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Paraphrasing Riemann

  1. Oct 22, 2014 #1
    I understand that Riemann was very shy, so he didn't talk much. Something that he said was:

    'If only I had the theorems! Then I should find the proofs easily enough' .

    What do you think meant by that? I suspect he was comparing deductive reasoning (proofs) with imagination and the 'seeing over the walls'-kind of reasoning that is needed for creating theorems when facing new problems.
  2. jcsd
  3. Oct 23, 2014 #2


    Staff: Mentor

    Or maybe he was speaking literally and not figuratively -- that he didn't have the imagination to think up new theorems, but he did have the abilities to prove theorems that others posed.
  4. Apr 11, 2015 #3


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    I think you are correct. Like all scientists, mathematicians form hypotheses - in their case these come from observation of mathematical objects and are inspired by observation of the so called "real word". They are looking for hypotheses that are in fact theorems. The proofs are secondary and verify the hypothesis. It seems that Riemann meant that you need to know what is true,the theorem, before you prove it.

    Riemann, in fact, assumed certain hypotheses without any formal proof. The example I am thinking of is the Dirichlet principle which mathematically says that there is always a harmonic function in the interior of a region that has prescribed boundary values. He believed this because of examples from Physics. For instance, the Dirichlet principle would predict that if one heats up a metal plate all the time keeping the temperature on its edge constant, then a static equilibrium temperature throughout the entire plate will be reached. Finding the theorem in this case would be fomulating the temperature experiment as a statement about harmonic functions. Further evidence for the principle came from the experimental creation of static electric fields. There is a cool section in Feynmann's Lectures Book2 where he shows experimental setups that create harmonic functions with given boundary values.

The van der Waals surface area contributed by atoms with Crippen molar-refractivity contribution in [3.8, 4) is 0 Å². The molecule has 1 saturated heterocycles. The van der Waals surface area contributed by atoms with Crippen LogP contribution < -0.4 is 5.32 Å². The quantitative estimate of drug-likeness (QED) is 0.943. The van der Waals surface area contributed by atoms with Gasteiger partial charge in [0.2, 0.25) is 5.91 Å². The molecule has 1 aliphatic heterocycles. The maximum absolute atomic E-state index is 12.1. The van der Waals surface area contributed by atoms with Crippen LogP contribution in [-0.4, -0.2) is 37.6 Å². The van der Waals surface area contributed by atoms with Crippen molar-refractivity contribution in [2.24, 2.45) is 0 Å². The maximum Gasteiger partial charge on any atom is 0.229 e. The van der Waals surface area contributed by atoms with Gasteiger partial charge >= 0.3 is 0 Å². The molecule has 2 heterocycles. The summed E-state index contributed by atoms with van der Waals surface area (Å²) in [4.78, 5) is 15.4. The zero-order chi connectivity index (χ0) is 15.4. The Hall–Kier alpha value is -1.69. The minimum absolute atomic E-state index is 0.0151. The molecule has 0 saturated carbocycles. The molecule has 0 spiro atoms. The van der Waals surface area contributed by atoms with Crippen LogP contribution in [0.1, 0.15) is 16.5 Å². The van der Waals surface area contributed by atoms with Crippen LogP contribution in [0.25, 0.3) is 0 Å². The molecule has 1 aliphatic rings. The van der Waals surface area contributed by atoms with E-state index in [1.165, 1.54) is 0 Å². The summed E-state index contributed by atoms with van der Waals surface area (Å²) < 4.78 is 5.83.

As is turns out, the Dirichlet principle is false but it is true in enough cases to enrich mathematical theory.

    Throughout the history of Mathematics, Physical laws have suggested theorems. Finding those laws then formulating them as mathematical theorems (and theories) is the key step. The proof is last.

    Riemann was able to prove many of his hypotheses but at least one defies proof even today. That is the Riemann Hypothesis. Search for a proof has led to much new mathematics.

    In mathematics itself, all Physics aside,hypotheses are formed based on observation of mathematical objects. These hypotheses are called conjectures and may or may not be theorems. The important conjectures, lead to new ideas and new research even when they are not known to be true.
    Last edited: Apr 18, 2015
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